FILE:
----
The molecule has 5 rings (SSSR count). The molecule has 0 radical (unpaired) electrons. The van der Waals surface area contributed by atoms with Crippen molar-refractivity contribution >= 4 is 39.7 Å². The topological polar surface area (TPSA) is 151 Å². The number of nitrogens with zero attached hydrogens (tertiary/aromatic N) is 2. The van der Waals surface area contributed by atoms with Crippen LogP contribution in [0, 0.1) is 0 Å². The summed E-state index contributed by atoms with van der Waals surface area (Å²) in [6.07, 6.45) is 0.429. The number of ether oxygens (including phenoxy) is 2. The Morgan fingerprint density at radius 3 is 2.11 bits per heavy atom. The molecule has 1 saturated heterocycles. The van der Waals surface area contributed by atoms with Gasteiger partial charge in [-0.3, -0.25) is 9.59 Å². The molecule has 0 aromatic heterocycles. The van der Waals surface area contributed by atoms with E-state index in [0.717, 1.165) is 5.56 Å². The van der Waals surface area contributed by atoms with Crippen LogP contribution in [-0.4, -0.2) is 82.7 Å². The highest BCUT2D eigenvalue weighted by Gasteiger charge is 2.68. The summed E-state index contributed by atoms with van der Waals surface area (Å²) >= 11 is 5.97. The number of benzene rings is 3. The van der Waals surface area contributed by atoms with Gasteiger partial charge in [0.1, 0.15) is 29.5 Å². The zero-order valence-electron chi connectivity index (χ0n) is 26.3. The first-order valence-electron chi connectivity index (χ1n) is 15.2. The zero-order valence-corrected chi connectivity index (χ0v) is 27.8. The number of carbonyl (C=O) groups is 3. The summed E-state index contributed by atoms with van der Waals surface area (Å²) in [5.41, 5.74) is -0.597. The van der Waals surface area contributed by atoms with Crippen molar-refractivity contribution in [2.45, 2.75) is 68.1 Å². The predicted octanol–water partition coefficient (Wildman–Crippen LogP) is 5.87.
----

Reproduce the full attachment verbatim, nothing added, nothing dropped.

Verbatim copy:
The molecule has 5 rings (SSSR count). The molecule has 0 radical (unpaired) electrons. The van der Waals surface area contributed by atoms with Crippen molar-refractivity contribution >= 4 is 39.7 Å². The topological polar surface area (TPSA) is 151 Å². The number of nitrogens with zero attached hydrogens (tertiary/aromatic N) is 2. The van der Waals surface area contributed by atoms with Crippen LogP contribution in [0, 0.1) is 0 Å². The summed E-state index contributed by atoms with van der Waals surface area (Å²) in [6.07, 6.45) is 0.429. The number of ether oxygens (including phenoxy) is 2. The Morgan fingerprint density at radius 3 is 2.11 bits per heavy atom. The molecule has 1 saturated heterocycles. The van der Waals surface area contributed by atoms with Gasteiger partial charge in [-0.3, -0.25) is 9.59 Å². The molecule has 0 aromatic heterocycles. The van der Waals surface area contributed by atoms with E-state index in [0.717, 1.165) is 5.56 Å². The van der Waals surface area contributed by atoms with Crippen LogP contribution in [-0.4, -0.2) is 82.7 Å². The highest BCUT2D eigenvalue weighted by Gasteiger charge is 2.68. The summed E-state index contributed by atoms with van der Waals surface area (Å²) >= 11 is 5.97. The number of benzene rings is 3. The van der Waals surface area contributed by atoms with Gasteiger partial charge in [0.1, 0.15) is 29.5 Å². The zero-order valence-electron chi connectivity index (χ0n) is 26.3. The first-order valence-electron chi connectivity index (χ1n) is 15.2. The zero-order valence-corrected chi connectivity index (χ0v) is 27.8. The number of carbonyl (C=O) groups is 3. The summed E-state index contributed by atoms with van der Waals surface area (Å²) in [5.41, 5.74) is -0.597. The van der Waals surface area contributed by atoms with Crippen molar-refractivity contribution in [2.45, 2.75) is 68.1 Å². The predicted octanol–water partition coefficient (Wildman–Crippen LogP) is 5.87.